British armed forces have to adapt to a changing threat. Small, highly-trained units will be a key part of that.
Journalists call it the 'dark arts', and public relations is more powerful than ever.
We need to know how many people have PTSD to figure out what policies can reduce the burden.
The research is strong that the atrocities of war cause mental health issues. A clinical psychologist walks us through the research and tells of her personal experience treating those with PTSD.
The UK government plans to suspend parts of the European Convention on Human Rights in future conflicts.
Scarred by disastrous wars and thousands of deaths caused by terrorism, the world is still reeling from the events of September 2001.
Does including torture or other human rights violations in video games trivialize the actions? Or might it force us to think more critically about them?
As the world picks over the Iraq Inquiry's final report, three fascinating character portraits have emerged.
When Attorney-General George Brandis was asked on Q&A about a parliamentary vote on the decision to go to war, he said that was not part of the Westminster tradition. Is that right?
Iraq's supposedly sky-high child mortality rate was a key part of Blair's case for war, and he was still making it years later – but it seems to have been based on a single dubious study.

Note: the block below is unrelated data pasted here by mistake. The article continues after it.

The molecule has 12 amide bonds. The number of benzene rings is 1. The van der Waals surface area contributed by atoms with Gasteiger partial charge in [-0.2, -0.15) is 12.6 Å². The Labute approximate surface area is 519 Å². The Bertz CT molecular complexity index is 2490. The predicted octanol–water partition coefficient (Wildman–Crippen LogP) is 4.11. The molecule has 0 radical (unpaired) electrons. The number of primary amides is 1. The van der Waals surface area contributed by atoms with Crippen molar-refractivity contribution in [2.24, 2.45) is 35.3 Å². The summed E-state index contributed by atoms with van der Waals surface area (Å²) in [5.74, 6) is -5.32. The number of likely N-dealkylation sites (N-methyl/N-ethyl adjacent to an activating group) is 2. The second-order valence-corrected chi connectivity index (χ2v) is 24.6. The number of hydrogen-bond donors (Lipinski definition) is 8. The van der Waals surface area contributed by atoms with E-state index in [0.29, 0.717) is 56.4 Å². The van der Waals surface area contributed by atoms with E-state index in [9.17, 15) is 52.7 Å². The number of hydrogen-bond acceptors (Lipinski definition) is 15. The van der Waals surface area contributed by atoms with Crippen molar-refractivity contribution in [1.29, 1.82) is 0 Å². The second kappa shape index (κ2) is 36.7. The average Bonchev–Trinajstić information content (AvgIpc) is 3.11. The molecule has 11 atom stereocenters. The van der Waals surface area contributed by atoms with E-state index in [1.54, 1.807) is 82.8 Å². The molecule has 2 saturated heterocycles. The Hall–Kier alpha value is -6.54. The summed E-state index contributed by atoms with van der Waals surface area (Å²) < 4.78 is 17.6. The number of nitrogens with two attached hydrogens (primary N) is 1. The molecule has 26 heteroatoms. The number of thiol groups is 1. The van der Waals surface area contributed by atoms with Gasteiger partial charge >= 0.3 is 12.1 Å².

What has the Chilcot Inquiry actually achieved? Here's what the experts had to say.
Iraq's oil industry is a window into the troubled period that followed regime change.
Oil wasn't the conspiracy behind the Iraq War, but it was always in the mix.
Former prime minister John Howard has stood by his decision to commit troops to the war in Iraq.
The anti-war movement was visible everywhere in the run-up to the invasion of Iraq – but it made fundamental mistakes that hamstrung its campaign.
Compared with other attempts to mend deep wounds after wars and conflicts, the Chilcot Report falls depressingly short.
Intelligence on Iraq's weapons of mass destruction was a core part of the case for war. The Chilcot Report has examined how it came to be so distorted.
From faulty intelligence and inadequate oversight to disastrously poor planning, the Iraq War was a mess from the start.
Tony Blair insists to this day that his decision to go to war in Iraq was made in good faith. Does that make him any less culpable?
The Iraq Inquiry has found that the case for invading Iraq was far from watertight and made without proper care. Deception, however, is another matter.